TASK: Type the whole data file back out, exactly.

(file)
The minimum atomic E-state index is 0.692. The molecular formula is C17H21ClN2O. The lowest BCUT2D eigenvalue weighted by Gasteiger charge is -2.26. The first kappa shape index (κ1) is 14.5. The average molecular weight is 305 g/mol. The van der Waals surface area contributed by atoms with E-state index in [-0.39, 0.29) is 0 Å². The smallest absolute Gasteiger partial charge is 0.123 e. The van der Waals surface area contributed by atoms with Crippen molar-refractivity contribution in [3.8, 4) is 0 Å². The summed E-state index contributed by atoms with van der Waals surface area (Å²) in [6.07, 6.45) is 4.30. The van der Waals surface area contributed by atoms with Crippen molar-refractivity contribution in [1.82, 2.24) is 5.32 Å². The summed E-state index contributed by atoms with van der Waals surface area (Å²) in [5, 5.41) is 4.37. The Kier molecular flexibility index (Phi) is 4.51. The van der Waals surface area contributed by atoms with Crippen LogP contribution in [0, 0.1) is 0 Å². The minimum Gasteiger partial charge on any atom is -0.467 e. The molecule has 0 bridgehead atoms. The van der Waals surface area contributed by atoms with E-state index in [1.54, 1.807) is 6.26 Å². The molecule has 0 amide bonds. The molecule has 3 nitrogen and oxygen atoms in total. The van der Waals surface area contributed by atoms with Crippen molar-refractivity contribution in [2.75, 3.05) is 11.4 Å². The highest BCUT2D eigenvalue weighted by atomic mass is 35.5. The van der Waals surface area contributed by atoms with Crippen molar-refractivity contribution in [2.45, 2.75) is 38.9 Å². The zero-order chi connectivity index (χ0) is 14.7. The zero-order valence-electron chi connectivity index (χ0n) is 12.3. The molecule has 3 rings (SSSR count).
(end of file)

The minimum atomic E-state index is 0.692. The molecular formula is C17H21ClN2O. The lowest BCUT2D eigenvalue weighted by Gasteiger charge is -2.26. The first kappa shape index (κ1) is 14.5. The average molecular weight is 305 g/mol. The van der Waals surface area contributed by atoms with E-state index in [-0.39, 0.29) is 0 Å². The smallest absolute Gasteiger partial charge is 0.123 e. The van der Waals surface area contributed by atoms with Crippen molar-refractivity contribution in [3.8, 4) is 0 Å². The summed E-state index contributed by atoms with van der Waals surface area (Å²) in [6.07, 6.45) is 4.30. The van der Waals surface area contributed by atoms with Crippen molar-refractivity contribution in [1.82, 2.24) is 5.32 Å². The summed E-state index contributed by atoms with van der Waals surface area (Å²) in [5, 5.41) is 4.37. The Kier molecular flexibility index (Phi) is 4.51. The van der Waals surface area contributed by atoms with Crippen LogP contribution in [0, 0.1) is 0 Å². The minimum Gasteiger partial charge on any atom is -0.467 e. The molecule has 0 bridgehead atoms. The van der Waals surface area contributed by atoms with E-state index in [1.54, 1.807) is 6.26 Å². The molecule has 0 amide bonds. The molecule has 3 nitrogen and oxygen atoms in total. The van der Waals surface area contributed by atoms with Crippen molar-refractivity contribution in [2.75, 3.05) is 11.4 Å². The highest BCUT2D eigenvalue weighted by atomic mass is 35.5. The van der Waals surface area contributed by atoms with Crippen molar-refractivity contribution in [2.45, 2.75) is 38.9 Å². The zero-order chi connectivity index (χ0) is 14.7. The zero-order valence-electron chi connectivity index (χ0n) is 12.3. The molecule has 3 rings (SSSR count).